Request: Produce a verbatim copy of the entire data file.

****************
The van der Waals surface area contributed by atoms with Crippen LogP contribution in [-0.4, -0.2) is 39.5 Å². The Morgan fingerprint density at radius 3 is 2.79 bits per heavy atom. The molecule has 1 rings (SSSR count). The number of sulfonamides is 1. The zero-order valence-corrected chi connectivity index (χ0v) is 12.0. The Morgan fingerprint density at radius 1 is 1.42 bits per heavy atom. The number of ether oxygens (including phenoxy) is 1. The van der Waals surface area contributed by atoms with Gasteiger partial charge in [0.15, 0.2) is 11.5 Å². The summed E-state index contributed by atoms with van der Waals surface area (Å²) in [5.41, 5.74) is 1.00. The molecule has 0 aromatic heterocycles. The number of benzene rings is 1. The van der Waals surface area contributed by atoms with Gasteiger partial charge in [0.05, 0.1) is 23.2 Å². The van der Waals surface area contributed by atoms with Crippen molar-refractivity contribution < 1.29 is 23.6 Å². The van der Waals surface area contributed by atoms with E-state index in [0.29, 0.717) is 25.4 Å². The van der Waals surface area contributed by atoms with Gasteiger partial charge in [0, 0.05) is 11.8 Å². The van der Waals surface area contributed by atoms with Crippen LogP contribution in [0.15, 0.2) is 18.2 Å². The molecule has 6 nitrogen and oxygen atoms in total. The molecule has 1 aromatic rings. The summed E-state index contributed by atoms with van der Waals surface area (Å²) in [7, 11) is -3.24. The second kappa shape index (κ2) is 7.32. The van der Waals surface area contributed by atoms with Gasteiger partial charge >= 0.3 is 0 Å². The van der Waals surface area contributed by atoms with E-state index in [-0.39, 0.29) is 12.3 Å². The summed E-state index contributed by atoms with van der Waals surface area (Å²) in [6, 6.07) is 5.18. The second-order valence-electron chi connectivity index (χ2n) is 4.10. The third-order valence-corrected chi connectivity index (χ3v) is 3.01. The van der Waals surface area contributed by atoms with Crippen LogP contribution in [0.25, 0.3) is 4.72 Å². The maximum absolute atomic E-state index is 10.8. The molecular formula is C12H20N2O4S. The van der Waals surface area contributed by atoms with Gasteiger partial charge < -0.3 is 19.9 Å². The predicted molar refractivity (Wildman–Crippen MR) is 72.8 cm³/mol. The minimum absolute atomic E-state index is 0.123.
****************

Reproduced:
The van der Waals surface area contributed by atoms with Crippen LogP contribution in [-0.4, -0.2) is 39.5 Å². The Morgan fingerprint density at radius 3 is 2.79 bits per heavy atom. The molecule has 1 rings (SSSR count). The number of sulfonamides is 1. The zero-order valence-corrected chi connectivity index (χ0v) is 12.0. The Morgan fingerprint density at radius 1 is 1.42 bits per heavy atom. The number of ether oxygens (including phenoxy) is 1. The van der Waals surface area contributed by atoms with Gasteiger partial charge in [0.15, 0.2) is 11.5 Å². The summed E-state index contributed by atoms with van der Waals surface area (Å²) in [5.41, 5.74) is 1.00. The molecule has 0 aromatic heterocycles. The number of benzene rings is 1. The van der Waals surface area contributed by atoms with Gasteiger partial charge in [0.05, 0.1) is 23.2 Å². The van der Waals surface area contributed by atoms with Crippen molar-refractivity contribution < 1.29 is 23.6 Å². The van der Waals surface area contributed by atoms with E-state index in [0.29, 0.717) is 25.4 Å². The van der Waals surface area contributed by atoms with Gasteiger partial charge in [0, 0.05) is 11.8 Å². The van der Waals surface area contributed by atoms with Crippen LogP contribution in [0.15, 0.2) is 18.2 Å². The molecule has 6 nitrogen and oxygen atoms in total. The molecule has 1 aromatic rings. The summed E-state index contributed by atoms with van der Waals surface area (Å²) in [7, 11) is -3.24. The second kappa shape index (κ2) is 7.32. The van der Waals surface area contributed by atoms with Gasteiger partial charge >= 0.3 is 0 Å². The van der Waals surface area contributed by atoms with E-state index in [-0.39, 0.29) is 12.3 Å². The summed E-state index contributed by atoms with van der Waals surface area (Å²) in [6, 6.07) is 5.18. The second-order valence-electron chi connectivity index (χ2n) is 4.10. The third-order valence-corrected chi connectivity index (χ3v) is 3.01. The van der Waals surface area contributed by atoms with Crippen LogP contribution in [0.25, 0.3) is 4.72 Å². The maximum absolute atomic E-state index is 10.8. The molecular formula is C12H20N2O4S. The van der Waals surface area contributed by atoms with Gasteiger partial charge < -0.3 is 19.9 Å². The predicted molar refractivity (Wildman–Crippen MR) is 72.8 cm³/mol. The minimum absolute atomic E-state index is 0.123.